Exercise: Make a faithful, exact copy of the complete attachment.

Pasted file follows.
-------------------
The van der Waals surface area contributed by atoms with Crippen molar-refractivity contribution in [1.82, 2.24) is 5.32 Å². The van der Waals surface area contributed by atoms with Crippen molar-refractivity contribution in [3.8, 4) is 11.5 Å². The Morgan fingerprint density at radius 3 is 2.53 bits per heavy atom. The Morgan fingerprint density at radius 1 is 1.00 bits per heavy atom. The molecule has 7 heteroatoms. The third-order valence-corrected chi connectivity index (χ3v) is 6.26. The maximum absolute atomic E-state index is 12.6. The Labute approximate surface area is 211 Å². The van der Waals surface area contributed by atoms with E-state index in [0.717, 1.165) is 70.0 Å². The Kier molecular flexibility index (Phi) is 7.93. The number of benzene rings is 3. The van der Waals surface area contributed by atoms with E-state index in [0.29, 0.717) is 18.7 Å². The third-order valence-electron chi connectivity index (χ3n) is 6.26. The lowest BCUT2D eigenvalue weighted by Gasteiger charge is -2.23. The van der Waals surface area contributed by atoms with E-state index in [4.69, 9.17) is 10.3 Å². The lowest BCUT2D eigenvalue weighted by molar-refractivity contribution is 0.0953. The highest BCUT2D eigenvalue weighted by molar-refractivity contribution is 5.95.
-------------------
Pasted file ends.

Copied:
The van der Waals surface area contributed by atoms with Crippen molar-refractivity contribution in [1.82, 2.24) is 5.32 Å². The van der Waals surface area contributed by atoms with Crippen molar-refractivity contribution in [3.8, 4) is 11.5 Å². The Morgan fingerprint density at radius 3 is 2.53 bits per heavy atom. The Morgan fingerprint density at radius 1 is 1.00 bits per heavy atom. The molecule has 7 heteroatoms. The third-order valence-corrected chi connectivity index (χ3v) is 6.26. The maximum absolute atomic E-state index is 12.6. The Labute approximate surface area is 211 Å². The van der Waals surface area contributed by atoms with E-state index in [0.717, 1.165) is 70.0 Å². The Kier molecular flexibility index (Phi) is 7.93. The number of benzene rings is 3. The van der Waals surface area contributed by atoms with E-state index in [0.29, 0.717) is 18.7 Å². The third-order valence-electron chi connectivity index (χ3n) is 6.26. The lowest BCUT2D eigenvalue weighted by Gasteiger charge is -2.23. The van der Waals surface area contributed by atoms with E-state index in [4.69, 9.17) is 10.3 Å². The lowest BCUT2D eigenvalue weighted by molar-refractivity contribution is 0.0953. The highest BCUT2D eigenvalue weighted by molar-refractivity contribution is 5.95.